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Are Home Equity Loans Tax Deductible?

Susan Kelly

Feb 23, 2024

Deciding to take out a loan, whether it's for home or business use, involves many important factors. In most cases, tax implications should also be taken into consideration.

When looking at home equity loans specifically, one of the most common questions is if these types of loans are tax-deductible. The answer can be more complex, so let's explore this issue further and examine the key factors determining if your home equity loan would qualify as a potentially deductible expense on your taxes.

An Overview of Home Equity Loans and Tax Deductions

Home equity loans, or second mortgages, are a popular way to finance home improvements or debt consolidation. But before applying for one of these loans, it's important to understand their tax implications. Are home equity loans tax deductible? In most cases, the answer is yes; however, certain conditions must be met to qualify for a deduction.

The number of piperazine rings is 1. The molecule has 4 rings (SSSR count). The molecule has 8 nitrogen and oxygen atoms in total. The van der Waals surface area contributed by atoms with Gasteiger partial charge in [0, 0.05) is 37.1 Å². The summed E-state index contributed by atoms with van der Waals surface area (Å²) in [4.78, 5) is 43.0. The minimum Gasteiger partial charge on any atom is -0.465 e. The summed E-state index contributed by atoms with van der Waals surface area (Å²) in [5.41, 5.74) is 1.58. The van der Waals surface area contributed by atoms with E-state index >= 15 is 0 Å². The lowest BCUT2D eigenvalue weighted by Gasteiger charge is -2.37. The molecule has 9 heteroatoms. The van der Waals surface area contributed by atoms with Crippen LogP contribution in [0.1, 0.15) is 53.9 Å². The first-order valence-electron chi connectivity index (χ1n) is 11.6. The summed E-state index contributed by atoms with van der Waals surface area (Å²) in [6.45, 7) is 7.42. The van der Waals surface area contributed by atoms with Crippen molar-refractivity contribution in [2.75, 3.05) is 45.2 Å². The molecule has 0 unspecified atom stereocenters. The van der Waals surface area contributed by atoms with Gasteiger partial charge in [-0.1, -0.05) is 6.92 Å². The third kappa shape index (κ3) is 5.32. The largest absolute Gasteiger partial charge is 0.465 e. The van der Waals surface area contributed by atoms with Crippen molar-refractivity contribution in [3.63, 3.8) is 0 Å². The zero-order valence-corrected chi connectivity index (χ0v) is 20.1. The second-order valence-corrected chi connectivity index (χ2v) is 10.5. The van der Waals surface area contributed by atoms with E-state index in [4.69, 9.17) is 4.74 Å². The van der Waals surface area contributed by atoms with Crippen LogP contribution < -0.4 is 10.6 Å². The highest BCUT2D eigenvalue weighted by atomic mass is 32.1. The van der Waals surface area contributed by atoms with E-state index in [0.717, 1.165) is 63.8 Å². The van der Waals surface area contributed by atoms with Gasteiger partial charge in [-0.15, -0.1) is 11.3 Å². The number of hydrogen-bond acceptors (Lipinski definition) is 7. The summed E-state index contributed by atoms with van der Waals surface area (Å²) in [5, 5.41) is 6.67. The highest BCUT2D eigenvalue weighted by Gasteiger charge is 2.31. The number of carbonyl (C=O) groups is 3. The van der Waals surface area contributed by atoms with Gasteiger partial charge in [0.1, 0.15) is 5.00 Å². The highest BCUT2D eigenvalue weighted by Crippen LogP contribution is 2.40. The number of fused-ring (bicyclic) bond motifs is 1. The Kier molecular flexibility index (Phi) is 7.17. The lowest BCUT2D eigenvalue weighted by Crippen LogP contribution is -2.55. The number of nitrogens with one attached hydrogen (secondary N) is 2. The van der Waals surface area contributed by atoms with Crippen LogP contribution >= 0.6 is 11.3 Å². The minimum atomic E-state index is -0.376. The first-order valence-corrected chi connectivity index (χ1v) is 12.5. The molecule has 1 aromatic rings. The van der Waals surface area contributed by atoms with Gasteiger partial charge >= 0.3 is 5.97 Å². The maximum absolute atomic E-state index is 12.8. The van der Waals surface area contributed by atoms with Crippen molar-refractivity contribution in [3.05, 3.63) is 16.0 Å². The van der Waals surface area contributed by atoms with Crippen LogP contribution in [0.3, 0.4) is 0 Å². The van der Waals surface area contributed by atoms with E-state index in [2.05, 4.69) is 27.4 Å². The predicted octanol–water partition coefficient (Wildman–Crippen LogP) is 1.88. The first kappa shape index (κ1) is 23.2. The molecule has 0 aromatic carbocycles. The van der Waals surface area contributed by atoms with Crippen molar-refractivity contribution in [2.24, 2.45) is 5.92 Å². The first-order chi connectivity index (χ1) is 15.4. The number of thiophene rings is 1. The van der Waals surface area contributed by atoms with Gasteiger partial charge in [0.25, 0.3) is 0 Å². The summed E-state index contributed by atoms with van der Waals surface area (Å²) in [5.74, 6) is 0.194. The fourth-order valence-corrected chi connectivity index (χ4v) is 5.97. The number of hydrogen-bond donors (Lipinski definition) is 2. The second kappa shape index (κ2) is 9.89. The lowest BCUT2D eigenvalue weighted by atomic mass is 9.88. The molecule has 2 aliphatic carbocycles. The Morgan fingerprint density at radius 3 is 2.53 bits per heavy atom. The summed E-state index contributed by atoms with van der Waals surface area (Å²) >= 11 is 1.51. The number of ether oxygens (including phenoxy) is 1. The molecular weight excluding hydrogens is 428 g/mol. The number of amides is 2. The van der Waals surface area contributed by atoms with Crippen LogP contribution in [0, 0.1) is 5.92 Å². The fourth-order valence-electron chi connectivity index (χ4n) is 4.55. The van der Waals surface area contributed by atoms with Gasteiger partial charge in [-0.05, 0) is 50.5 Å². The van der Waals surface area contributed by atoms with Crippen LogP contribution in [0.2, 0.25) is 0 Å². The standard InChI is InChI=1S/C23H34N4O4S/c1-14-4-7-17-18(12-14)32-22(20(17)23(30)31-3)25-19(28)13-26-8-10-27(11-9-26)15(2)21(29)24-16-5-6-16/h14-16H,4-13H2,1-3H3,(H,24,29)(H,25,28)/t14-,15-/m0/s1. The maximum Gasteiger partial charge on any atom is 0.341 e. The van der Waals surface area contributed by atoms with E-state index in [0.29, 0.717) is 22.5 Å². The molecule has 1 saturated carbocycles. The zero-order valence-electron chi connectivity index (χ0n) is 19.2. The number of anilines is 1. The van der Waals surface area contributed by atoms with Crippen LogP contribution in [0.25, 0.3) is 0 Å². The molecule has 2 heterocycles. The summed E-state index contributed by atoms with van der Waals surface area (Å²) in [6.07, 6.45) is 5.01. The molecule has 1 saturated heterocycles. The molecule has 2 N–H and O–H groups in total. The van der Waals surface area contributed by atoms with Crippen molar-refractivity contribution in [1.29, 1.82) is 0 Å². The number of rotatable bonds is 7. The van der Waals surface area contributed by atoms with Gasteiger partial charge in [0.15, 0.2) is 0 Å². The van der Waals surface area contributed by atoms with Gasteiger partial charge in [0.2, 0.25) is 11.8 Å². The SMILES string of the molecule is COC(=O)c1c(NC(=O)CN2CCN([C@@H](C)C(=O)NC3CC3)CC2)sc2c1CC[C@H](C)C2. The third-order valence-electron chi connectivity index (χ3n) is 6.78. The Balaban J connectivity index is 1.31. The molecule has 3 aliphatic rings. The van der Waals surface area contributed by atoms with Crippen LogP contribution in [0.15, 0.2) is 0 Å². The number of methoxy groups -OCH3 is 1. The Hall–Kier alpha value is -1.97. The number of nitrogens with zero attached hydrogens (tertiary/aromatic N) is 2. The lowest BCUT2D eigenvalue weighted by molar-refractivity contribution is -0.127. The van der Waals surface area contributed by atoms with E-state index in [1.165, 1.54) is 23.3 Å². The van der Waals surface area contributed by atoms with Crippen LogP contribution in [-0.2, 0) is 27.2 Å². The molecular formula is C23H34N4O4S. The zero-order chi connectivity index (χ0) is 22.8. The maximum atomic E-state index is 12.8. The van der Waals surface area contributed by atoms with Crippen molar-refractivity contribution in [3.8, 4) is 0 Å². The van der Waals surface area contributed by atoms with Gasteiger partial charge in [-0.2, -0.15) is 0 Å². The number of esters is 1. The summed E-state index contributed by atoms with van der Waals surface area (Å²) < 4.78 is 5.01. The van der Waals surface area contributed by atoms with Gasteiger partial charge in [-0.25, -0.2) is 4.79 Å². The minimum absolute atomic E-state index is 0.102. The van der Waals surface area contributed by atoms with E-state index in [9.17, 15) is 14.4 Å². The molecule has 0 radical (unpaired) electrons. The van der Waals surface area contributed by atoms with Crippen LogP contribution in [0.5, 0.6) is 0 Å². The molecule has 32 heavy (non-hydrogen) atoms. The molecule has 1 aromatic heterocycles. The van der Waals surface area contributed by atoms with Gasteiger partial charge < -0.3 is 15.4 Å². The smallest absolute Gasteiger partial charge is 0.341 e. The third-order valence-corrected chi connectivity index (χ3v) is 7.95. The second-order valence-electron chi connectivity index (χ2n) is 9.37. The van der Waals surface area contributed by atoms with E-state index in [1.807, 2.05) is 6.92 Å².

When Are Home Equity Loans Tax Deductible

There are various things to think about when determining whether a home equity loan is tax deductible.

Generally speaking, if a home equity loan was taken out to pay for renovations or the acquisition of an investment property, the interest paid on the loan may be tax deductible. However, you won't be able to deduct those costs from your taxes if you use the money from a home equity loan to pay off credit card debt or other personal expenses.

It is also important to note that the maximum amount of interest that can be deducted depends on your annual income and filing status. For example, married couples with an adjusted gross income (AGI) of up to $100,000 can deduct all their interest expenses on up to $100,000 of home equity loan debt. However, those with an AGI above this amount can only deduct interest on a maximum of $50,000 in home equity loans.